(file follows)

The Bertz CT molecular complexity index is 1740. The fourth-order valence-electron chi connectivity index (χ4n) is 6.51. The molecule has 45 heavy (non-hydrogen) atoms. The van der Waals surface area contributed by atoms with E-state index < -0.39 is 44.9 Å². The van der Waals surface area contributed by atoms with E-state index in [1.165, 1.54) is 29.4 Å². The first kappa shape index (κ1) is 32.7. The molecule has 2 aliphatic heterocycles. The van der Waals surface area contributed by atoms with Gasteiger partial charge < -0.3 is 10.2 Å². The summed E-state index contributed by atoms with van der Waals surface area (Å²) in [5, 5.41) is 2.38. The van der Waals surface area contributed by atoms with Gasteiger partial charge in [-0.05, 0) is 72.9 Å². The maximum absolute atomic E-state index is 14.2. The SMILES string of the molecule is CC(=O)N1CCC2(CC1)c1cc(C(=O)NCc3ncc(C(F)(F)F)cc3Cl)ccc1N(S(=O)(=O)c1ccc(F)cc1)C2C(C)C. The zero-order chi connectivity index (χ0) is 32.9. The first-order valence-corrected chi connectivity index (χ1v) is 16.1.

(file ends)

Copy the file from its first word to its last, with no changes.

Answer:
The Bertz CT molecular complexity index is 1740. The fourth-order valence-electron chi connectivity index (χ4n) is 6.51. The molecule has 45 heavy (non-hydrogen) atoms. The van der Waals surface area contributed by atoms with E-state index < -0.39 is 44.9 Å². The van der Waals surface area contributed by atoms with E-state index in [1.165, 1.54) is 29.4 Å². The first kappa shape index (κ1) is 32.7. The molecule has 2 aliphatic heterocycles. The van der Waals surface area contributed by atoms with Gasteiger partial charge < -0.3 is 10.2 Å². The summed E-state index contributed by atoms with van der Waals surface area (Å²) in [5, 5.41) is 2.38. The van der Waals surface area contributed by atoms with Gasteiger partial charge in [-0.05, 0) is 72.9 Å². The maximum absolute atomic E-state index is 14.2. The SMILES string of the molecule is CC(=O)N1CCC2(CC1)c1cc(C(=O)NCc3ncc(C(F)(F)F)cc3Cl)ccc1N(S(=O)(=O)c1ccc(F)cc1)C2C(C)C. The zero-order chi connectivity index (χ0) is 32.9. The first-order valence-corrected chi connectivity index (χ1v) is 16.1.